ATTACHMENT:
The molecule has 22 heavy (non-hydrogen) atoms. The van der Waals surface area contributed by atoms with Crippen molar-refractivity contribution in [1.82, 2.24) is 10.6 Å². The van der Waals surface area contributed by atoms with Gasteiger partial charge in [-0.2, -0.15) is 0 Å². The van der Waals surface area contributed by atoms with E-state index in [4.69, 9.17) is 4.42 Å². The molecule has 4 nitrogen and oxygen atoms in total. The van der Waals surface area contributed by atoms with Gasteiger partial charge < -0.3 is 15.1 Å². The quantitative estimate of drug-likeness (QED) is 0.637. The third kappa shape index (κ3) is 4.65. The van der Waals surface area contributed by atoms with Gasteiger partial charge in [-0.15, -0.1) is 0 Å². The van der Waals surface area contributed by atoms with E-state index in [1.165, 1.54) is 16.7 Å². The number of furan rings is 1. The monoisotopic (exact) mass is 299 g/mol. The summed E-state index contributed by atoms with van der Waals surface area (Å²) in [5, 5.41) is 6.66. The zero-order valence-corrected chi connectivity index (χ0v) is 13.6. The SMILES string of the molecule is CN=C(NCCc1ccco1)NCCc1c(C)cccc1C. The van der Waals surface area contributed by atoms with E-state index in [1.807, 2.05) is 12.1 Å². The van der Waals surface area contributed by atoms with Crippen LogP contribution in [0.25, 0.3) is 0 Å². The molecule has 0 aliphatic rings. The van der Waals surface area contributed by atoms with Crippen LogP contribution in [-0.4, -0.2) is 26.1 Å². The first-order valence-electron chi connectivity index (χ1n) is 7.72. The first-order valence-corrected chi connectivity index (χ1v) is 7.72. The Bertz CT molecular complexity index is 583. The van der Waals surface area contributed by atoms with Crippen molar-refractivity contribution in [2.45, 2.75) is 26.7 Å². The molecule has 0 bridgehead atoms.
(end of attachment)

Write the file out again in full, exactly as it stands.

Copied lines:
The molecule has 22 heavy (non-hydrogen) atoms. The van der Waals surface area contributed by atoms with Crippen molar-refractivity contribution in [1.82, 2.24) is 10.6 Å². The van der Waals surface area contributed by atoms with Gasteiger partial charge in [-0.2, -0.15) is 0 Å². The van der Waals surface area contributed by atoms with E-state index in [4.69, 9.17) is 4.42 Å². The molecule has 4 nitrogen and oxygen atoms in total. The van der Waals surface area contributed by atoms with Gasteiger partial charge < -0.3 is 15.1 Å². The quantitative estimate of drug-likeness (QED) is 0.637. The third kappa shape index (κ3) is 4.65. The van der Waals surface area contributed by atoms with Gasteiger partial charge in [-0.15, -0.1) is 0 Å². The van der Waals surface area contributed by atoms with E-state index in [1.165, 1.54) is 16.7 Å². The number of furan rings is 1. The monoisotopic (exact) mass is 299 g/mol. The summed E-state index contributed by atoms with van der Waals surface area (Å²) in [5, 5.41) is 6.66. The zero-order valence-corrected chi connectivity index (χ0v) is 13.6. The SMILES string of the molecule is CN=C(NCCc1ccco1)NCCc1c(C)cccc1C. The van der Waals surface area contributed by atoms with E-state index in [1.807, 2.05) is 12.1 Å². The van der Waals surface area contributed by atoms with Crippen LogP contribution in [0.25, 0.3) is 0 Å². The molecule has 0 aliphatic rings. The van der Waals surface area contributed by atoms with Crippen LogP contribution in [-0.4, -0.2) is 26.1 Å². The first-order valence-electron chi connectivity index (χ1n) is 7.72. The first-order valence-corrected chi connectivity index (χ1v) is 7.72. The Bertz CT molecular complexity index is 583. The van der Waals surface area contributed by atoms with Crippen molar-refractivity contribution in [2.45, 2.75) is 26.7 Å². The molecule has 0 bridgehead atoms.